(1)  their immediate supervisor,

(2) a CLCR administrator or

(3) a member of CLCR’s board or coach.

CLCR also encourages member parents, athletes and other sport participants to communicate violations of CLCR’s Participant Safety Handbook and/or allegations and suspicions of child physical and sexual abuse to a CLCR administrator or member of CLCR’s Participant Safety Committee.  Where applicable, parents may also report to the appropriate law enforcement authorities.

REPORTING PROCEDURE

To Whom to Report

Staff members and volunteers may report to any supervisor or CLCR administrator with whom they are comfortable sharing their concerns. You may also report to any member of its Participant Safety Committee, which includes the following three designated Incident Review Officials (IROs):

A staff member and/or volunteer may, and in many cases must, report any allegation of child physical or sexual abuse to relevant law enforcement authorities.

How to Report

CLCR will take a report in the way that is most comfortable for the person initiating a report including an anonymous, in-person, verbal or written report.  Regardless of how you choose to report, it is helpful to CLCR for individuals to provide, at a minimum, (1) the name of the complainant(s); (2) the type of misconduct alleged and the name(s) of the individual(s) alleged to have committed the misconduct.

Reporting Form

Individuals reporting child physical or sexual abuse or other misconduct may create an Incident Report. Information on this report will include:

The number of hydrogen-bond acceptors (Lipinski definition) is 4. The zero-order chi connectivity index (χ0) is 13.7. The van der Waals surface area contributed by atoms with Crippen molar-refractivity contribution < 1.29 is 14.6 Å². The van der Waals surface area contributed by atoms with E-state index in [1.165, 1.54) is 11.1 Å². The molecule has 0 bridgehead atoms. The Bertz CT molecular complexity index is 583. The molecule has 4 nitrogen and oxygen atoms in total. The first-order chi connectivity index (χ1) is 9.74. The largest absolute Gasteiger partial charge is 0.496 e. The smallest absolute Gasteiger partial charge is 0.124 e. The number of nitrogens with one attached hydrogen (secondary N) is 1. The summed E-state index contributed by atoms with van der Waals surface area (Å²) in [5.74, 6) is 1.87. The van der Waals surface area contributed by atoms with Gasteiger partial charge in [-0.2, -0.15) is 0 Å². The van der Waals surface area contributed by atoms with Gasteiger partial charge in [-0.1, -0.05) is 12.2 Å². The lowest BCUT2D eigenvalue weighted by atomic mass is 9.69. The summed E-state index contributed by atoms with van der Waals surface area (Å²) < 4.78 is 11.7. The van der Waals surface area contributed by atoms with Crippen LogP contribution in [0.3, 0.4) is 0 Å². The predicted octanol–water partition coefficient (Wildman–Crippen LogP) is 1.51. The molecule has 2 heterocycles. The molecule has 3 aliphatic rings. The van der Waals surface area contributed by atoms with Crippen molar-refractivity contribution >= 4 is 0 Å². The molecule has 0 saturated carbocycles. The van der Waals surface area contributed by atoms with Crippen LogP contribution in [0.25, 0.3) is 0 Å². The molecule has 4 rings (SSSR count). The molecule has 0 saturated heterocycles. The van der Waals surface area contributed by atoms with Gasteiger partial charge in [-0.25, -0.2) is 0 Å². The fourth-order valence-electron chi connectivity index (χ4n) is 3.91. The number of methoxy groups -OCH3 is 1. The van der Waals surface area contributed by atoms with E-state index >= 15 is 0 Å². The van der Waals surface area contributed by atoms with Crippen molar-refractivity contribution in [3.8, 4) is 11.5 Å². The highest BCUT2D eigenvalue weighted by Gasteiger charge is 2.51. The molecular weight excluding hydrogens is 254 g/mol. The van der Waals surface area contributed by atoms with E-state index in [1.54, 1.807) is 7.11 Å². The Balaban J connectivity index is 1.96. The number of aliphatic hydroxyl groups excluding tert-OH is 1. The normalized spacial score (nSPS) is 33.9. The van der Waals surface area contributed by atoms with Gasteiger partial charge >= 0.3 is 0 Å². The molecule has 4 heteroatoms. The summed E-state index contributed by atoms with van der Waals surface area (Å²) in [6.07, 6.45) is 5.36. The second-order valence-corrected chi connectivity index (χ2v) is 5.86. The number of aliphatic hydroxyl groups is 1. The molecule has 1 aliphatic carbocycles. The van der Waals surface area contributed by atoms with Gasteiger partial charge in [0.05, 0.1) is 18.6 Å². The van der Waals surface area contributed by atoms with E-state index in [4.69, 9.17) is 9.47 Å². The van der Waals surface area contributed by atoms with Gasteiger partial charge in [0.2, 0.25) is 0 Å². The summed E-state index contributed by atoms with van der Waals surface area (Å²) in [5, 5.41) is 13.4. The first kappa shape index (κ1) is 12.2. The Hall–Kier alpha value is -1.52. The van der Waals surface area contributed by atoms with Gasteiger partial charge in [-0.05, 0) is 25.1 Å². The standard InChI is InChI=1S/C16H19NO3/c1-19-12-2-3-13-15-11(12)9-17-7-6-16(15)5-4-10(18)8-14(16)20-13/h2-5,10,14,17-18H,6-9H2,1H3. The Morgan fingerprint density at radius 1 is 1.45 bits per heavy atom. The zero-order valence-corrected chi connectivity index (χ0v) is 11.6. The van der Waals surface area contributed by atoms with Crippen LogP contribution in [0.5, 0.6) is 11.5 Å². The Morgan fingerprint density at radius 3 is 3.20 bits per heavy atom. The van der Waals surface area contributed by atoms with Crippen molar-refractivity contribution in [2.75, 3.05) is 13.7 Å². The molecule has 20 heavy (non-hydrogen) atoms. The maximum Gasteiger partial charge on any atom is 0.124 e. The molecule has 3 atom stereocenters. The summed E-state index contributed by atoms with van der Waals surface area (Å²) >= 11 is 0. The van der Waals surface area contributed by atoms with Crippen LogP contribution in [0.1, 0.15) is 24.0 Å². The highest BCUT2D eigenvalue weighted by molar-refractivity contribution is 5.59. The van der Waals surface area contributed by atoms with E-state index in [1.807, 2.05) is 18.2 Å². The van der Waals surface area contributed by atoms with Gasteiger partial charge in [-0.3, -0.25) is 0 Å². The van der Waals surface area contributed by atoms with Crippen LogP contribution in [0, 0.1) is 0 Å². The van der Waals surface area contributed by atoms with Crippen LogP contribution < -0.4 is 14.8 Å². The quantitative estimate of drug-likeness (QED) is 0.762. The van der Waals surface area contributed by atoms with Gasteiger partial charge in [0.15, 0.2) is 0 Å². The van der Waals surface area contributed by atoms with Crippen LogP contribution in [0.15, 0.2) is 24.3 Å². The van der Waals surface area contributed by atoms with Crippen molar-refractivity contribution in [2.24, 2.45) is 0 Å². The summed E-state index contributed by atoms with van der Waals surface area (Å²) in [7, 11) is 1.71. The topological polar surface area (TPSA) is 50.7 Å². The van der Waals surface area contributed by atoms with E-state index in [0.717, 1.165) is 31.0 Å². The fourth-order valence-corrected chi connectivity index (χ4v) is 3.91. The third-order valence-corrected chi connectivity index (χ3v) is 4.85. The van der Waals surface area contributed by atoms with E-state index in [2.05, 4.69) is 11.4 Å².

• the name(s) of the complainant(s)
  • the type of misconduct alleged
  • the name(s) of the individual(s) alleged to have committed the misconduct
  • the approximate dates the misconduct was committed
  • the names of other individuals who might have information regarding the alleged misconduct
  • a summary statement of the reasons to believe that misconduct has occurred

CLCR will withhold the complainant’s name on request, to the extent permitted by law.

CONFIDENTIALITY, ANONYMOUS REPORTING AND BAD-FAITH ALLEGATIONS

Confidentiality

To the extent permitted by law, and as appropriate, CLCR will keep confidential the complainant’s name on request, not make public the names of potential victims, the accused perpetrator or the people who made a report of child physical and sexual abuse to the authorities.

Anonymous Reporting

CLCR recognizes it can be difficult for an athlete, teammate, friend or family member to report an allegation of misconduct and strives to remove as many barriers to reporting as possible. Anonymous reports may be made without the formality of completing an Incident Report: